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The Postman Always Rings Nice: More Sophistry at Sophiris ($SPHS)

By DrKSSMDPhD, June 10, 2016

[Ed. Note: Dr. KSS is an MD, PhD who writes about medicine and biotech stocks for the Irregulars. He has agreed to our trading restrictions, he choses his own topics, and his words and opinions are his own. Visit his Stock Gumshoe author page to see his past columns and most recent comments.]

Readers have written in asking for insight regarding yesterday’s news from Sophiris ($SPHS), a company we covered optimistically in 2014 because of its novel, relatively non-invasive approach to benign prostatic hyperplasia.

A common attack scheme in nature, used by antibiotics like defensin mimetics (of which $CTIX‘s brilacidin is an example), used by the parallel vertebrate immune system called complement (about which columns are coming), and by certain bacteria, is the elaboration of substances that burst holes in a target cell. Vital substances then leak out of the cell, membrane gradients break down, and life is no longer possible.

In the case of Sophiris, it exploited a system based on the Gram-negative pathogen Aeromonas, which releases proteins with the ability to self-assemble and bore a hole in a target cell membrane. Sophiris calls this reagent topsalysin. It didn’t exactly shine in BPH clinical trials, however, mainly because men in a placebo arm, whose glands were injected with mere saline, got most of the relief of their nocturnal urinary symptoms. This proved clearly that saline injections can shrink the prostate, which isn’t surprising (saline can be locally toxic), but that topsalysin added little to the effect.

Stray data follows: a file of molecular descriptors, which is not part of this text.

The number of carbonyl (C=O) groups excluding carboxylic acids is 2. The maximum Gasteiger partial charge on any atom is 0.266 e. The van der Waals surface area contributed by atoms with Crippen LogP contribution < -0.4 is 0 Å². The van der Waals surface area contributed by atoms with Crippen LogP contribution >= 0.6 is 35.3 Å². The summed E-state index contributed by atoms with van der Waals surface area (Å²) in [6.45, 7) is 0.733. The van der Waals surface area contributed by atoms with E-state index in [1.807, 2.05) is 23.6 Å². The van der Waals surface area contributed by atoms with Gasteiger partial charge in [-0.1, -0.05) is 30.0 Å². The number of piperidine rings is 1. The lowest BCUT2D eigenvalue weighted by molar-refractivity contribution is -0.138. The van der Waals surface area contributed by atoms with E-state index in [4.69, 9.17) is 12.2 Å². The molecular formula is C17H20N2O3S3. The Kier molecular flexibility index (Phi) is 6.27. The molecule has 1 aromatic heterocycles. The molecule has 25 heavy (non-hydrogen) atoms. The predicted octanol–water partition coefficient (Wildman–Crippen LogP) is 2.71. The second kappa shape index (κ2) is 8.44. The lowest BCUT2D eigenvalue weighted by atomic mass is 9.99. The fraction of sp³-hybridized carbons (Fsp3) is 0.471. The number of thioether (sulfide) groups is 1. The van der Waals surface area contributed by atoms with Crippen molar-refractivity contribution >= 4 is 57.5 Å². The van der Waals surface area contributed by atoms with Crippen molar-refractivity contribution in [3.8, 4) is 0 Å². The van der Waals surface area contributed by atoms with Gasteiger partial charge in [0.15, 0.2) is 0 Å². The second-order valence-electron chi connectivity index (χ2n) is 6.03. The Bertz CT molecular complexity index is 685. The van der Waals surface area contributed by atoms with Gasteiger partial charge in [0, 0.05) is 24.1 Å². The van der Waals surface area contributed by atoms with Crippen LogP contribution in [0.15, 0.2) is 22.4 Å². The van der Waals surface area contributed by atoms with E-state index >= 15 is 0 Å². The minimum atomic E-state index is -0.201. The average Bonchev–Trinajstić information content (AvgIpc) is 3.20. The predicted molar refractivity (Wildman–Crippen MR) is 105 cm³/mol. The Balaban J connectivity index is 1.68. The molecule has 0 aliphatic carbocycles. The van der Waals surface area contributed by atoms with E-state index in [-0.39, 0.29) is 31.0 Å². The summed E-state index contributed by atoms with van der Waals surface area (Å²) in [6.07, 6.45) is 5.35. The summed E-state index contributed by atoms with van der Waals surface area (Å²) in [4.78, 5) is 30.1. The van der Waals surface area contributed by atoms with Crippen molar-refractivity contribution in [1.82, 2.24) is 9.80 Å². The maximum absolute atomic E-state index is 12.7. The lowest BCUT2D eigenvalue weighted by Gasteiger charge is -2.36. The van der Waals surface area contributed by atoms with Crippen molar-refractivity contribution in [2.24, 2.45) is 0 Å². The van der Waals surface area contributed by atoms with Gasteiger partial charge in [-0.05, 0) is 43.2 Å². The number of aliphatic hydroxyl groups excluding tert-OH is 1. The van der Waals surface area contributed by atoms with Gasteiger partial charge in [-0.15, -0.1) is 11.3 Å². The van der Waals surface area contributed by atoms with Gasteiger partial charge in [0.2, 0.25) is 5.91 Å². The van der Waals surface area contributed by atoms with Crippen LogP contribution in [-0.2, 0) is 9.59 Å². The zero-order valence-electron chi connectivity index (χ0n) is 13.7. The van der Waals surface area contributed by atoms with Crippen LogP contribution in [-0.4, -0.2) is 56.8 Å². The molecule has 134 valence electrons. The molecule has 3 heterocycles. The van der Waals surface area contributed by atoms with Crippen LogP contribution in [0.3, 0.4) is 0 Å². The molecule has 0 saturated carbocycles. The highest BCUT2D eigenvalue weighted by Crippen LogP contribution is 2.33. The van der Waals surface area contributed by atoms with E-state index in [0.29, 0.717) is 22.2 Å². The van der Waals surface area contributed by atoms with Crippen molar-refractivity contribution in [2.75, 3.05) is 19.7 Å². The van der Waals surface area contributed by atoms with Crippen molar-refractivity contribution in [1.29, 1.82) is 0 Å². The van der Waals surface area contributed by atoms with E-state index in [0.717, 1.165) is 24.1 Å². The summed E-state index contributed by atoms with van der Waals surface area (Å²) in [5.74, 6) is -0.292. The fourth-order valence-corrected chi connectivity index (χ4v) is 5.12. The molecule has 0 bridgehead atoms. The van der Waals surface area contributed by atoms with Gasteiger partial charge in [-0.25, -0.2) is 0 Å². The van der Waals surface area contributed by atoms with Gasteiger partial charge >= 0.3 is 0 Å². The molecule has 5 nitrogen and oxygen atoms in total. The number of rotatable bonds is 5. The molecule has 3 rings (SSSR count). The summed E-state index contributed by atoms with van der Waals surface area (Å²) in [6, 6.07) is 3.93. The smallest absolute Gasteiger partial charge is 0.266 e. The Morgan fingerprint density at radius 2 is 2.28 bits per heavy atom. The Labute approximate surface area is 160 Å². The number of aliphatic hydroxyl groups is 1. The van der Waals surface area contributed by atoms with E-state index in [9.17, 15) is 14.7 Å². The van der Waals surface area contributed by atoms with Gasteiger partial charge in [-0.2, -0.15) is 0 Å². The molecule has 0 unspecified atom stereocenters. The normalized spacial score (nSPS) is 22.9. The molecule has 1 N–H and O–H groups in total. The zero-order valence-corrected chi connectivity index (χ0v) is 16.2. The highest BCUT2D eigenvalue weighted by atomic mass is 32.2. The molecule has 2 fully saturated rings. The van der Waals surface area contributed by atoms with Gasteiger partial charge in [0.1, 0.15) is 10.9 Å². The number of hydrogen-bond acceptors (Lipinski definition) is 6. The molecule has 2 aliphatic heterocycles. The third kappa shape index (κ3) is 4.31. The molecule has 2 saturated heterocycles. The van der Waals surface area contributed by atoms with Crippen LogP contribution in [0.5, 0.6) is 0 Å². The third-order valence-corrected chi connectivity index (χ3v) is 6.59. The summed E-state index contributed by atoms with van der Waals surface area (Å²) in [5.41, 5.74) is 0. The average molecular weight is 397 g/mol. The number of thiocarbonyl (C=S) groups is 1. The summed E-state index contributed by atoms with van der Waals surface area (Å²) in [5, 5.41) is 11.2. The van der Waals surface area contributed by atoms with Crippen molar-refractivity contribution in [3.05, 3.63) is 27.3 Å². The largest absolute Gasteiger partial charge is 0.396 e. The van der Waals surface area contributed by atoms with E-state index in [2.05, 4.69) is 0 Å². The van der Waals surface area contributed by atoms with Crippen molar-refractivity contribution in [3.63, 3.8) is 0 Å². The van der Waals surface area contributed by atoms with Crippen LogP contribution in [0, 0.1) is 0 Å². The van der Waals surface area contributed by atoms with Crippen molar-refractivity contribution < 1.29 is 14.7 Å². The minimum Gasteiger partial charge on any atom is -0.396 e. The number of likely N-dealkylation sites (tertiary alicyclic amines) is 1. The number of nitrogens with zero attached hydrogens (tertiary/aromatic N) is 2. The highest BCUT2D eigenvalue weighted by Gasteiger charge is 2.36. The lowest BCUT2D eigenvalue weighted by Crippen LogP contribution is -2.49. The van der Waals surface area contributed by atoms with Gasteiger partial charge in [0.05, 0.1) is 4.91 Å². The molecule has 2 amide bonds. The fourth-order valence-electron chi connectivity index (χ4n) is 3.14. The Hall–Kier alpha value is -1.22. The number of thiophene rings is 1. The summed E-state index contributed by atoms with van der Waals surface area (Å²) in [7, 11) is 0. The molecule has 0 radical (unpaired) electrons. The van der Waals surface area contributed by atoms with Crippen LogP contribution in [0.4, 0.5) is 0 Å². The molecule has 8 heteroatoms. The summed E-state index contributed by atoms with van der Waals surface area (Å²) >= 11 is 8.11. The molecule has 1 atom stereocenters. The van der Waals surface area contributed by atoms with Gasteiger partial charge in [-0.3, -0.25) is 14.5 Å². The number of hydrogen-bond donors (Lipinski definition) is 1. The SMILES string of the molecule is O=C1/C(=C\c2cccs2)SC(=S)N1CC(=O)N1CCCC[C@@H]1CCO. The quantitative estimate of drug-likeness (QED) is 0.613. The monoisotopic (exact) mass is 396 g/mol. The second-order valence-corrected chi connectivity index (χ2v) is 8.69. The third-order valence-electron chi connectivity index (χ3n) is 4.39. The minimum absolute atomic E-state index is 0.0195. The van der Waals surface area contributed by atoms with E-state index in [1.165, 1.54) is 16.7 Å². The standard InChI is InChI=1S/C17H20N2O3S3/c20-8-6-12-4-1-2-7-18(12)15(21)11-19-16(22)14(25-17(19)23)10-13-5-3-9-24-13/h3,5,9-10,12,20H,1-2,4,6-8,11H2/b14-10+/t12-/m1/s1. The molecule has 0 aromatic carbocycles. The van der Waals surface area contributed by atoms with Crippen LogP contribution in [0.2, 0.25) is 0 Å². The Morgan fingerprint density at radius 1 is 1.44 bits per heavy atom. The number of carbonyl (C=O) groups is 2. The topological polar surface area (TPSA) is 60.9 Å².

The news of that trial caused shares to lose most of their value, and it was surprising, in fact. The science was solid: prostate specific antigen (PSA) is an enzyme that activates topsalysin, and so it should have “gone to town” within the gland. Topsalysin had good supporting pre-clinical data. But facts are pesky things, and a trial failure is a trial failure. The company could have proceeded by advancing mere salt-water injections into the prostate for BPH relief, but whether this idea could be patented isn’t clear, and it possesses no muscular intellectual property that could command high prices.

Sophiris has spent months attempting self-redemption, by having a go at topsalysin as a means of treating prostate cancer lesions that are contiguous, confined to the gland, based on a combination of MRI pictures and trans-rectal prostate images. At present most such lesions are treated by targeted irradiation, which kills and ...

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